Revelation Chapter 18


REVELATION 18

Dave: December 10, 2009

Scripture text for this study: Revelation 18:1-24

This post begins with a study prepared by Dave, in black font. Dave has asked a number of very good questions. Feel free to take on these questions in the “Comments” section. An additional study has been prepared by Adam, and is in maroon font below Dave’s study.

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Do you see any words or phrases that remind you of other things we have studied in Revelation?

  • An angel with a mighty voice (see Rev. 10:1)
  • “kings of the earth have committed sexual immorality with her” (Rev. 17:2)
  • Babylon was arrayed like the prostitute (Rev. 18:16 and 17:4)
  • The great city (Rev. 11:2, 8; see also 18:2, 10, 16, 18, 19, 21)
  • Babylon was full of the blood of prophets and saints (Rev. 18:24 and 16:4-6, 17:6; cf. Matt. 23:29-38)
  • Babylon’s self-sufficiency is similar to what John wrote of the Laodicean church (Rev. 18:7 and 3:17)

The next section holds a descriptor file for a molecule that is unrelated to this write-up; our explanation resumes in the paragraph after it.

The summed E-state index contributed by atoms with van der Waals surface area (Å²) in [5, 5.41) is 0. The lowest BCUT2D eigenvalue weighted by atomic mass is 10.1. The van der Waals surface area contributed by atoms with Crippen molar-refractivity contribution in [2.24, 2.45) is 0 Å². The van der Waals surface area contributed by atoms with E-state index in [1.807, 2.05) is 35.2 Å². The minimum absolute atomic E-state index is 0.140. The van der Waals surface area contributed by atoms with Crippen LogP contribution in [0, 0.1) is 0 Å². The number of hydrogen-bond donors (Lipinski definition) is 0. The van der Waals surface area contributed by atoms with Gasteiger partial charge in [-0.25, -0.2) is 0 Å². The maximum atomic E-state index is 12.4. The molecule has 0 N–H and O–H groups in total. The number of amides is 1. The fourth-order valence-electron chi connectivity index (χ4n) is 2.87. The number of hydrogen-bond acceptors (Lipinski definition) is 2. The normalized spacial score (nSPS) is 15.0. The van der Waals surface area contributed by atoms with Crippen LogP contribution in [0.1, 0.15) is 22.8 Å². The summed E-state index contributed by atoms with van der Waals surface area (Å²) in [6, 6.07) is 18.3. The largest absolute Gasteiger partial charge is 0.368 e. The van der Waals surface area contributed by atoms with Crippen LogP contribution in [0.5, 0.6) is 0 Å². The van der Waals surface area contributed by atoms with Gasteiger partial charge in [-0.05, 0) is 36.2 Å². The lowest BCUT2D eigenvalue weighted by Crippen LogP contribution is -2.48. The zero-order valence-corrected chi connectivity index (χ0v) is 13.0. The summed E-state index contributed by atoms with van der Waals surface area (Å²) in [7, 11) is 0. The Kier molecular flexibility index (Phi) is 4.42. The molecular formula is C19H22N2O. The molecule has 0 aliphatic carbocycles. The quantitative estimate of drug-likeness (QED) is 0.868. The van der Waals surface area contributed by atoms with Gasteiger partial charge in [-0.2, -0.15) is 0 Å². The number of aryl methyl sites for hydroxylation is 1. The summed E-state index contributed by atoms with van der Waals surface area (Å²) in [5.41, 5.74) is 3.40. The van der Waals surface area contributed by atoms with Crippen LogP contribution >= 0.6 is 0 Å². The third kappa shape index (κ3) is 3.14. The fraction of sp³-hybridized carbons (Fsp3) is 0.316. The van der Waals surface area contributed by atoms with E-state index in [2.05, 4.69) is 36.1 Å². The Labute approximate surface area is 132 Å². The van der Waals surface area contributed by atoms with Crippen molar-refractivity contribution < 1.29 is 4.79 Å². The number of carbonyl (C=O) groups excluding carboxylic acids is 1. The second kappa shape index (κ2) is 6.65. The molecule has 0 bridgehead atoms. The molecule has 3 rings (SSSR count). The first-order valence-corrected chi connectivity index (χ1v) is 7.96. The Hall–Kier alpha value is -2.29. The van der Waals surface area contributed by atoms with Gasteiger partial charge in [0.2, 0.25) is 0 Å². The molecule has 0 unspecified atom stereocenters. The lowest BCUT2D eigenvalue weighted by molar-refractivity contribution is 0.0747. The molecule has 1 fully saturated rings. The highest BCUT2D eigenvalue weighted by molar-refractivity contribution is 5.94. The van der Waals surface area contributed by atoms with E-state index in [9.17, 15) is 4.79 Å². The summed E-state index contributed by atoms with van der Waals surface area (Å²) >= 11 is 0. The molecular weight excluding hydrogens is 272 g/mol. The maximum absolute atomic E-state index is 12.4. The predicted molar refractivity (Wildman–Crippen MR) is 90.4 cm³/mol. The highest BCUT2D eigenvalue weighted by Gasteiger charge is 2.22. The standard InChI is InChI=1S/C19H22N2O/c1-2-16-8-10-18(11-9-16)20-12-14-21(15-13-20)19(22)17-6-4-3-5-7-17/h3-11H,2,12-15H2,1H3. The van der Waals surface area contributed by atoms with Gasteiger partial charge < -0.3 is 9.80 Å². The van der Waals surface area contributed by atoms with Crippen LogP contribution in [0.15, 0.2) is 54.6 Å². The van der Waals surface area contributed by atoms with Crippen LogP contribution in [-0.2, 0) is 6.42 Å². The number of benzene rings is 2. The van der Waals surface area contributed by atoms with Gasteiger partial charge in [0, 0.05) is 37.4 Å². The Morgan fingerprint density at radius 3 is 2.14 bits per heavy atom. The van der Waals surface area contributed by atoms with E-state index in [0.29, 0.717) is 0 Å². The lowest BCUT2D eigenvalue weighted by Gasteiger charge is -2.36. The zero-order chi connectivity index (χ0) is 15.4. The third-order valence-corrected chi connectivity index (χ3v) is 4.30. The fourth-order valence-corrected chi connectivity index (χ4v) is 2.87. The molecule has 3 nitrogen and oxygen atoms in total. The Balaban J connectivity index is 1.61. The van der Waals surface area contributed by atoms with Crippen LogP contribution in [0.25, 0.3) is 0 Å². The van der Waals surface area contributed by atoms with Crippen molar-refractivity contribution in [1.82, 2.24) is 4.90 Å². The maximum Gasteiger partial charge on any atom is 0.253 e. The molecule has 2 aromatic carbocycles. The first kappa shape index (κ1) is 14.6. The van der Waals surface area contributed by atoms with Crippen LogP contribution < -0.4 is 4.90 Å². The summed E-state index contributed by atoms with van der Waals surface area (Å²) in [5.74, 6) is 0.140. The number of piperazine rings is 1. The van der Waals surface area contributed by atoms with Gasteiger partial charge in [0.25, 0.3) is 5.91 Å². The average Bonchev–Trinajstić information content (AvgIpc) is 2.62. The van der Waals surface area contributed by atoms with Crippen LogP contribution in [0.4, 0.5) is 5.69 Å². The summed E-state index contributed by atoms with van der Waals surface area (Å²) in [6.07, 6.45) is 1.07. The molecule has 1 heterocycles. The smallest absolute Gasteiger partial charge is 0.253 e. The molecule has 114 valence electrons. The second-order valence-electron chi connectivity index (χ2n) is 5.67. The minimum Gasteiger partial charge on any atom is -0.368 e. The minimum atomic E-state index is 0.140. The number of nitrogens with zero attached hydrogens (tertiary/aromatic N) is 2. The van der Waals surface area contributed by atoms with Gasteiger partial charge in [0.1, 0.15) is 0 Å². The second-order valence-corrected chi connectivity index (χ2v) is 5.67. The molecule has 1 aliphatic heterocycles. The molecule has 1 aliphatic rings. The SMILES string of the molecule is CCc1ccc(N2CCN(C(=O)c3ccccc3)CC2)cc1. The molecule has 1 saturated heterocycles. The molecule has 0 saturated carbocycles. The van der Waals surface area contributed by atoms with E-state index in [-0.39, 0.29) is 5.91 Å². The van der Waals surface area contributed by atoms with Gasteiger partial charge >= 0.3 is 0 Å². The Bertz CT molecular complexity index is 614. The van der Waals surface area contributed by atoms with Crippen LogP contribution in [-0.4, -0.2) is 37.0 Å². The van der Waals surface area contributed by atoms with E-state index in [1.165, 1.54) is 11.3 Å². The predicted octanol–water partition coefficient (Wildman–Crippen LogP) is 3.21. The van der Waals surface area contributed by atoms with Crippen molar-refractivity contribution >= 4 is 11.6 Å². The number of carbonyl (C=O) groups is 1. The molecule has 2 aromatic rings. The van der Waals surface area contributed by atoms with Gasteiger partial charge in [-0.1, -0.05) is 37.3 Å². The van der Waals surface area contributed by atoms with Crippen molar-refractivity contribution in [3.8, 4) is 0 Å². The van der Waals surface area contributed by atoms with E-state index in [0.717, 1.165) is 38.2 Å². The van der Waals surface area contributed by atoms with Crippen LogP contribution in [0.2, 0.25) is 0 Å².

What recurring themes or words do you see in chapter 18?

  • Sexual immorality (verses 3 and 9)
  • Unclean (verse 2)
  • Luxury/riches/wealth ( verses 3, 7, 9, 14, 19)
  • The great city (verses 2, 10, 16, 18, 19, 21)
  • Saints, apostles, prophets (verses 20 and 24)
  • Famine, death, judgment, and morning (verses 8, 9, 10, 15, 19)

What are the major contrasts in chapter 18?

  • [A] Luxury/wealth/riches/greatness vs. [B] plagues/death/mourning/famine
  • [A] Sexual immorality (verses 3 and 9) vs. [B] standing far off (verse 10)